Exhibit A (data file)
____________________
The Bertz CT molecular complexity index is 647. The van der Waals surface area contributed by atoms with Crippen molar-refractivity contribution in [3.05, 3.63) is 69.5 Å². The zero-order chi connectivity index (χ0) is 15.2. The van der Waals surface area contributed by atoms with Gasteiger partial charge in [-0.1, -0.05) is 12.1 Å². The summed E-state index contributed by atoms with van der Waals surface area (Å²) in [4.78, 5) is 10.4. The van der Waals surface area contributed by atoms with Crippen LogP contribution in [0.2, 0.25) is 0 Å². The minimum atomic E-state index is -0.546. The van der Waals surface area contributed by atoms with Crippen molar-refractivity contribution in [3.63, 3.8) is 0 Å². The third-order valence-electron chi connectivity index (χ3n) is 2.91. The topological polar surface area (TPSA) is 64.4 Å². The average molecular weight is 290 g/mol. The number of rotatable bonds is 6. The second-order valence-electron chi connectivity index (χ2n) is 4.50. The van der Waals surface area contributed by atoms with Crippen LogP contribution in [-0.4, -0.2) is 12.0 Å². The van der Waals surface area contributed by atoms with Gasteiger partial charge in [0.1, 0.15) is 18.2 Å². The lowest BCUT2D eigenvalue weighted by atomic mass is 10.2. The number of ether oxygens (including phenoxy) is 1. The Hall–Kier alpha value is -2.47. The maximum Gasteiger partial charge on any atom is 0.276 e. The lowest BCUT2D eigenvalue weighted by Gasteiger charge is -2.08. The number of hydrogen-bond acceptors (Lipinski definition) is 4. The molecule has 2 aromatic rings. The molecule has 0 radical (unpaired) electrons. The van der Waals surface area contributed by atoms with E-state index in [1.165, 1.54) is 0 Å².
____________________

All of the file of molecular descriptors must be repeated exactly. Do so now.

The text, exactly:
The Bertz CT molecular complexity index is 647. The van der Waals surface area contributed by atoms with Crippen molar-refractivity contribution in [3.05, 3.63) is 69.5 Å². The zero-order chi connectivity index (χ0) is 15.2. The van der Waals surface area contributed by atoms with Gasteiger partial charge in [-0.1, -0.05) is 12.1 Å². The summed E-state index contributed by atoms with van der Waals surface area (Å²) in [4.78, 5) is 10.4. The van der Waals surface area contributed by atoms with Crippen LogP contribution in [0.2, 0.25) is 0 Å². The minimum atomic E-state index is -0.546. The van der Waals surface area contributed by atoms with Crippen molar-refractivity contribution in [3.63, 3.8) is 0 Å². The third-order valence-electron chi connectivity index (χ3n) is 2.91. The topological polar surface area (TPSA) is 64.4 Å². The average molecular weight is 290 g/mol. The number of rotatable bonds is 6. The second-order valence-electron chi connectivity index (χ2n) is 4.50. The van der Waals surface area contributed by atoms with Crippen LogP contribution in [-0.4, -0.2) is 12.0 Å². The van der Waals surface area contributed by atoms with Gasteiger partial charge in [0.1, 0.15) is 18.2 Å². The lowest BCUT2D eigenvalue weighted by atomic mass is 10.2. The number of ether oxygens (including phenoxy) is 1. The Hall–Kier alpha value is -2.47. The maximum Gasteiger partial charge on any atom is 0.276 e. The lowest BCUT2D eigenvalue weighted by Gasteiger charge is -2.08. The number of hydrogen-bond acceptors (Lipinski definition) is 4. The molecule has 2 aromatic rings. The molecule has 0 radical (unpaired) electrons. The van der Waals surface area contributed by atoms with E-state index in [1.165, 1.54) is 0 Å².